Skip to content

House Democrats: Don’t Blame Us

House Minority Leader Nancy Pelosi addresses the Democratic National Convention on Wednesday night. (Douglas Graham/CQ Roll Call)
House Minority Leader Nancy Pelosi addresses the Democratic National Convention on Wednesday night. (Douglas Graham/CQ Roll Call)

CHARLOTTE, N.C.— President Barack Obama has had harsh words for Congress, and no doubt there are more ahead as the campaign unfurls. So House Democrats have a simple message this week: Don’t blame us.

House Democratic leaders have been trumpeting their accomplishments in an effort to inoculate themselves from attacks on Congress and to set themselves apart from the dismal public perception of the institution as a whole.

In fact, Democratic Caucus Vice Chairman Xavier Becerra (Calif.) said, there is a distinction to be made.

“I don’t think the president is running against Congress,” he said. “The president is running against a Republican do-nothing Congress that tried to stop and thwart everything that he tried to do.”

Republicans are quick to point out that Democrats control the Senate and the White House, and that several bills they have passed have languished in the Senate. And there is a bit of branding going into the House Democratic effort, too.

House Minority Leader Nancy Pelosi (Calif.) debuted a professionally produced video before her speaking engagements this week at the Democratic National Convention and it again introduce her as she took the main stage Wednesday night.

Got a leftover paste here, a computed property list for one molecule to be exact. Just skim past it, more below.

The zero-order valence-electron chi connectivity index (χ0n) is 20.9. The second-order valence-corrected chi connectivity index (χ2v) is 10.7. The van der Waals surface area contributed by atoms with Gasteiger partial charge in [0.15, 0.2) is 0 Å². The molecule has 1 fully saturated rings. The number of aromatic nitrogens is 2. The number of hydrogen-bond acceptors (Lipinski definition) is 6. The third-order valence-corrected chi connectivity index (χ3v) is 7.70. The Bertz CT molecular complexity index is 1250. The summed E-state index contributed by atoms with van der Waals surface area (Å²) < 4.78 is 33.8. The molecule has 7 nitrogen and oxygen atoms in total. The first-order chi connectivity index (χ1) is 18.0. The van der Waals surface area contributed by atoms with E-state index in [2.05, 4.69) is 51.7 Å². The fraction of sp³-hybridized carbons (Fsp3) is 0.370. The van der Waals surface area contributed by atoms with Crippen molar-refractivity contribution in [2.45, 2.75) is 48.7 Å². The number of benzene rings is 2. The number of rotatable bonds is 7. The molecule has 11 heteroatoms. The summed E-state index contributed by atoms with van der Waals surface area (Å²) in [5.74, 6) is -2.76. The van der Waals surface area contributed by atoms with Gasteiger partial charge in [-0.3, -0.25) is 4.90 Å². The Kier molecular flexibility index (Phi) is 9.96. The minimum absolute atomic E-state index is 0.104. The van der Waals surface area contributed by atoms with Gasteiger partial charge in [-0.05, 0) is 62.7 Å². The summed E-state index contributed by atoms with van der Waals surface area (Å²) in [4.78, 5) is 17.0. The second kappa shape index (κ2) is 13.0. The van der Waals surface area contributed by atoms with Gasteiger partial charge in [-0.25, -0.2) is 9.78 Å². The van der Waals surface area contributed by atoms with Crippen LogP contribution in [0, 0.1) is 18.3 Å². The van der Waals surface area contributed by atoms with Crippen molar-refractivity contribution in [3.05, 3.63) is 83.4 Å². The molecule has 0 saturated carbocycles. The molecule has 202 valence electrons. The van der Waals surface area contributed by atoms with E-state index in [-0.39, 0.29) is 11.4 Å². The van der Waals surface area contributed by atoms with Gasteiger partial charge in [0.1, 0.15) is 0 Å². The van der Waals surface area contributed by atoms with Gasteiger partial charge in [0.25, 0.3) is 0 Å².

Paid for by the Democratic Congressional Campaign Committee, the video is essentially a commercial for House Democrats and is striking in that it touts just one party in one chamber in one branch of the government.

“We are the House Democrats. Our purpose is to reignite the American Dream. And we have work to do,” the narrator says.

Pelosi has been eager to point out that when she was Speaker, she worked with President George W. Bush to increase the minimum wage. That productivity, she said, did not stop when Obama took office.

“When President Obama came in, we accomplished a great deal. I subscribe to those who say we’re probably the most productive — in a good way — Congress in modern history,” she said at a Christian Science Monitor breakfast on Wednesday. “When [Republicans] came in: ‘No’ at every turn.” She added, “I have no complaint about how the president is running. He should be running against Congress.”

Republicans have leveled similar charges against Senate Democrats, accusing them of declining to pass a budget plan in order to protect Members who are running for re-election in competitive races.

Rep. Chris Van Hollen echoed Pelosi’s sentiments in a sit down interview with Roll Call on Wednesday afternoon.

“The president’s absolutely right,” the Maryland Democrat said. “The American people have clearly identified this Congress with the tea party obstructionists, because the reality is Republicans have effective control over what … cannot pass through the majority of the House and the veto-proof Senate.”

How hard Obama slams Congress, or whether he chooses to do so at all in his nomination speech tonight, remains to be seen.

But regardless, House Democrats are hoping that the message the video conveys can unify their Caucus and place them above the fray.